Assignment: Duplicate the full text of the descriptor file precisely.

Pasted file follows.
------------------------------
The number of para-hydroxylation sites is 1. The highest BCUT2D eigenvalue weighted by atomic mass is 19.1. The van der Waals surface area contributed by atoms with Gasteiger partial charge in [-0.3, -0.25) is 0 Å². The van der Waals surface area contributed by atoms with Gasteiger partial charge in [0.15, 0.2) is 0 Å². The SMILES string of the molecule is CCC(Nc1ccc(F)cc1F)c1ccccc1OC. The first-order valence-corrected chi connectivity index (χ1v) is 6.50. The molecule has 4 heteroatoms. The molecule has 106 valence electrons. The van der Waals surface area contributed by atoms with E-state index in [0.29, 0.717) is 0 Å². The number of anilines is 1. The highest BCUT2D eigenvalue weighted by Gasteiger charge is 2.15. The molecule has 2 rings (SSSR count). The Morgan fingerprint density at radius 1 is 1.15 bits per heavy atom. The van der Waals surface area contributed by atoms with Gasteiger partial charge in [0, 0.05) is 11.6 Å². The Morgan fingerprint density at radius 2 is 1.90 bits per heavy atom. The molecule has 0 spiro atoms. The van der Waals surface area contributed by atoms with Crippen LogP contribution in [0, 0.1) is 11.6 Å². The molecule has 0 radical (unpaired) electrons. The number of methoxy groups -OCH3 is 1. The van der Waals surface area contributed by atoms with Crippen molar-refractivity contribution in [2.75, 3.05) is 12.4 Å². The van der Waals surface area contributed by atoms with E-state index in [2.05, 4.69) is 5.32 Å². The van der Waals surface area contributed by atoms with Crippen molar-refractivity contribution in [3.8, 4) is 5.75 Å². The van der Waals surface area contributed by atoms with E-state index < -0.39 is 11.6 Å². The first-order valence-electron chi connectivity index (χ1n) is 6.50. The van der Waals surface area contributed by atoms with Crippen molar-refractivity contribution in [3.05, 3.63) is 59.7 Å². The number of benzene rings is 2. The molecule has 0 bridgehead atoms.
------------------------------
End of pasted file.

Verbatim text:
The number of para-hydroxylation sites is 1. The highest BCUT2D eigenvalue weighted by atomic mass is 19.1. The van der Waals surface area contributed by atoms with Gasteiger partial charge in [-0.3, -0.25) is 0 Å². The van der Waals surface area contributed by atoms with Gasteiger partial charge in [0.15, 0.2) is 0 Å². The SMILES string of the molecule is CCC(Nc1ccc(F)cc1F)c1ccccc1OC. The first-order valence-corrected chi connectivity index (χ1v) is 6.50. The molecule has 4 heteroatoms. The molecule has 106 valence electrons. The van der Waals surface area contributed by atoms with E-state index in [0.29, 0.717) is 0 Å². The number of anilines is 1. The highest BCUT2D eigenvalue weighted by Gasteiger charge is 2.15. The molecule has 2 rings (SSSR count). The Morgan fingerprint density at radius 1 is 1.15 bits per heavy atom. The van der Waals surface area contributed by atoms with Gasteiger partial charge in [0, 0.05) is 11.6 Å². The Morgan fingerprint density at radius 2 is 1.90 bits per heavy atom. The molecule has 0 spiro atoms. The van der Waals surface area contributed by atoms with Crippen LogP contribution in [0, 0.1) is 11.6 Å². The molecule has 0 radical (unpaired) electrons. The number of methoxy groups -OCH3 is 1. The van der Waals surface area contributed by atoms with Crippen molar-refractivity contribution in [2.75, 3.05) is 12.4 Å². The van der Waals surface area contributed by atoms with E-state index in [2.05, 4.69) is 5.32 Å². The van der Waals surface area contributed by atoms with Crippen molar-refractivity contribution in [3.8, 4) is 5.75 Å². The van der Waals surface area contributed by atoms with E-state index < -0.39 is 11.6 Å². The first-order valence-electron chi connectivity index (χ1n) is 6.50. The van der Waals surface area contributed by atoms with Crippen molar-refractivity contribution in [3.05, 3.63) is 59.7 Å². The number of benzene rings is 2. The molecule has 0 bridgehead atoms.